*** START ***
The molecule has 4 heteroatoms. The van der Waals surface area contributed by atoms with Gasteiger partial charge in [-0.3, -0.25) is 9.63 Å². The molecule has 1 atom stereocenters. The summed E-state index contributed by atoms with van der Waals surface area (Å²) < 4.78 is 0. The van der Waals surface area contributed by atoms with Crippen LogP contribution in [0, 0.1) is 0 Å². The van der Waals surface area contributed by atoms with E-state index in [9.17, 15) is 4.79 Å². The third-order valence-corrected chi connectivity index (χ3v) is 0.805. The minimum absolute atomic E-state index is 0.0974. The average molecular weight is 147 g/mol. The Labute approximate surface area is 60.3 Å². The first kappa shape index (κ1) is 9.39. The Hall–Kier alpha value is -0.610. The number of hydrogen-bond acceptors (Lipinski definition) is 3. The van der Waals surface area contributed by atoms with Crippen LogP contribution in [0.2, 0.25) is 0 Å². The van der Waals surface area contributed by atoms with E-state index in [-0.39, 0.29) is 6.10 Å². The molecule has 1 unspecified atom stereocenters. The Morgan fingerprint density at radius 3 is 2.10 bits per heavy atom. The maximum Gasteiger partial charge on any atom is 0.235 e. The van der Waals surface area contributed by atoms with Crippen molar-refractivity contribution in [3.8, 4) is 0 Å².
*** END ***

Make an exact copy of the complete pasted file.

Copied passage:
The molecule has 4 heteroatoms. The van der Waals surface area contributed by atoms with Gasteiger partial charge in [-0.3, -0.25) is 9.63 Å². The molecule has 1 atom stereocenters. The summed E-state index contributed by atoms with van der Waals surface area (Å²) < 4.78 is 0. The van der Waals surface area contributed by atoms with Crippen LogP contribution in [0, 0.1) is 0 Å². The van der Waals surface area contributed by atoms with E-state index in [9.17, 15) is 4.79 Å². The third-order valence-corrected chi connectivity index (χ3v) is 0.805. The minimum absolute atomic E-state index is 0.0974. The average molecular weight is 147 g/mol. The Labute approximate surface area is 60.3 Å². The first kappa shape index (κ1) is 9.39. The Hall–Kier alpha value is -0.610. The number of hydrogen-bond acceptors (Lipinski definition) is 3. The van der Waals surface area contributed by atoms with Crippen LogP contribution in [0.2, 0.25) is 0 Å². The van der Waals surface area contributed by atoms with E-state index in [-0.39, 0.29) is 6.10 Å². The molecule has 1 unspecified atom stereocenters. The Morgan fingerprint density at radius 3 is 2.10 bits per heavy atom. The maximum Gasteiger partial charge on any atom is 0.235 e. The van der Waals surface area contributed by atoms with Crippen molar-refractivity contribution in [3.8, 4) is 0 Å².